The Garden Path:Grow your own bird food

Sure, it’s easy to buy
birdseed at the store, but there’s an even easier way to attract birds. In nature, birds eat more than seed;
they eat insects, nuts, and fruit. By planting the right trees and shrubs, you
can provide birds with months of food, and enjoy watching them in your yard.

Start by using native
plants. Plants and animals evolve together in a given area, so native plants
play host to a wide range of insects, birds, and other wildlife. If you fill
your yard with plants native to Asia, Europe, and other areas, these creatures
may not be able to find anything they can eat. A ready supply of insects is
particularly important, because nearly all birds need insects to feed their
young.

By planting a variety of
native trees and shrubs you can provide a year-round food source
for birds. Choose plants that bloom and fruit at different times to help
ensure that food is always available. If there are gaps, you can supplement
with commercial birdseed.

Here are some
good choices:
Downy Serviceberry (Amelanchier arborea)
is a small shade-tolerant tree that provides food for at least 19 species of
birds, including hairy woodpeckers, rose-breasted grosbeaks, red-eyed vireos,
and scarlet tanagers. This is a great choice for a small yard or woodland edge.

Black Cherry (Prunus serotina) is a large native tree
that produces abundant fruit that is food for at least 47 species of birds,
including northern flickers, red-headed woodpeckers, northern mockingbirds,
rose-breasted grosbeaks, and white-throated sparrows.

White Oak (Quercus alba) is a large native tree
that produces acorns that are an important food for mammals as well as birds,
including flickers, red-headed woodpeckers, and blue jays. It is also a top
insect host, making it doubly valuable to birds. If you’ve got the room, plant
this.

Flowering Dogwood (Cornus florida) is a small native tree
that produces nutritious fruit that is eaten by 36 species of birds, including
6 species of thrush, northern flickers, pileated woodpeckers, summer tanagers,
evening grosbeaks, and pine grosbeaks. Look for new disease-resistant
varieties.

Viburnums
(Viburnum dentatum, Viburnum trilobum,
Viburnum lentago, and others
) are shrubs that attract many species of
birds, including eastern bluebirds, northern flickers, gray catbirds, cedar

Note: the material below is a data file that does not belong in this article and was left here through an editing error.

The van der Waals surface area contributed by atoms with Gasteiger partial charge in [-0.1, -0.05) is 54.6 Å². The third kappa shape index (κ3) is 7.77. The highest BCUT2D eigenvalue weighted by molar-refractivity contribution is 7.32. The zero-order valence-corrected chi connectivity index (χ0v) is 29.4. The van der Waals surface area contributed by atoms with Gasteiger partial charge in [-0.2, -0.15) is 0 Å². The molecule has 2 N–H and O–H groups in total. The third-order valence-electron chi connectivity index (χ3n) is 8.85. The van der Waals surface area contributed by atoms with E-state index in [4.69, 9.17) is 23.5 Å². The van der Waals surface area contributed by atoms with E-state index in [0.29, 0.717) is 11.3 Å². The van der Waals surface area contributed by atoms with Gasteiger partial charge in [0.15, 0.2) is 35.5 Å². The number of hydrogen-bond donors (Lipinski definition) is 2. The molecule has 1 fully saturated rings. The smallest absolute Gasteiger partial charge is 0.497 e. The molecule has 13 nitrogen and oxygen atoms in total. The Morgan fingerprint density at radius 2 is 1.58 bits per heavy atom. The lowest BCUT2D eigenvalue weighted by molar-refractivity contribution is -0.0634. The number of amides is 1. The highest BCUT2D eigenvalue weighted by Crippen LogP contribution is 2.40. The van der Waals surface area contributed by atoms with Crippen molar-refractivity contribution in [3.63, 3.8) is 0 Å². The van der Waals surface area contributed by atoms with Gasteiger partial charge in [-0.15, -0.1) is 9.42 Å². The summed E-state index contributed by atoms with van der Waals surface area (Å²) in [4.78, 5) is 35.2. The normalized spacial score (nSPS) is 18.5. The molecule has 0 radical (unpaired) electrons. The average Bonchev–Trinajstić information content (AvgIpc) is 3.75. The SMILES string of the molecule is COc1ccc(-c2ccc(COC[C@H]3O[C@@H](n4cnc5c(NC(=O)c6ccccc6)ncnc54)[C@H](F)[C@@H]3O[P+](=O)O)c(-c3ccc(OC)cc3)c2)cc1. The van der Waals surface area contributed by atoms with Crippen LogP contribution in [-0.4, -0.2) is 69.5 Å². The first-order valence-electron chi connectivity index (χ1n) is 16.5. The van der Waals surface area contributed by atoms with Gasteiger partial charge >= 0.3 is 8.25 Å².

waxwings, and American robins. There are a wide variety of Viburnums, so choose
one you like, just make sure it’s a native.

Highbush
Blueberry (Vaccinium corymbosum)
is a large shrub that attracts 30 species of birds including: American robins,
eastern bluebirds, scarlet tanagers, eastern and spotted towhees, gray
catbirds, northern mockingbirds, brown thrashers, and northern cardinals. Eat a
few blueberries yourself and then let the birds put on a show.

Eastern
Red Cedar (Juniperus virginiana)
is a large evergreen tree that attracts many birds including cedar waxwings,
northern mockingbirds, brown thrashers, gray catbirds, American robins, mourning
doves, purple finches, common crows, northern flickers, downy woodpeckers,
evening grosbeaks, yellow-bellied sapsuckers, and eastern bluebirds.

Winterberry Holly (Ilex verticillata) is a deciduous holly
with gorgeous red berries that attract American robins, eastern bluebirds,
cedar waxwings, gray catbirds, brown thrashers, and northern mockingbirds.

Staghorn Sumac(Rhus
typhina, Rhus aromatica, Rhus glabra, Rhus glabra
)attracts

American robins, eastern
bluebirds, thrushes, gray catbirds, cardinals, chickadees, wild turkeys,
pileated woodpeckers, and others (more than 95 species have been recorded).

Virginia
Creeper (Parthenocissus
quinquefolia)
is a climbing
vine that produces fruit eaten by northern mockingbirds, American robins,
eastern bluebirds, thrashers, warblers, plus 35 other species. This vine can be
aggressive, but puts on a tremendous show of fall color. Spicebush (Lindera benzoin) is a favorite of
thrushes and at least 13 other bird species. This underutilized native shrub
will take shade as well as sun and is deer resistant, as well as being the host
for the spicebush swallowtail butterfly.American Elder (Sambucus canadensis) is a deciduous shrub that produces
elderberries, which are eaten by at least 33 species of birds. It is a good choice
for providing late-summer food and nesting cover in moist areas.

Sassafras(Sassafras
albidum)
is
a native tree that attracts at least 22 species of birds, including pileated
woodpeckers, eastern bluebirds, northern mockingbirds, eastern kingbirds, gray
catbirds, thrashers, and flickers.

For
more information, contact the Audubon Society, which is headquartered right
here in Pennsylvania: http://www.audubon.org.

Have
a gardening question? Ask a Master
Gardener! Contact Penn State
Master Gardeners of Chester County at 610-696-3500 or chestermg@psu.edu. Please visit Chester County Master
Gardeners on Facebook!

• Nancy Sakaduski is
the Chester County Master Gardener Coordinator. Master Gardeners are
trained volunteers who educate the public on gardening and horticultural
issues. In Chester County, they operate through the Penn State
Cooperative Extension office in West Chester. Nancy lives in Pennsbury
Township. She can be reached at nds13@psu.edu.

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About Nancy Sakaduski

Nancy Sakaduski is a Master Gardiner with Penn State Extension of Chester County.

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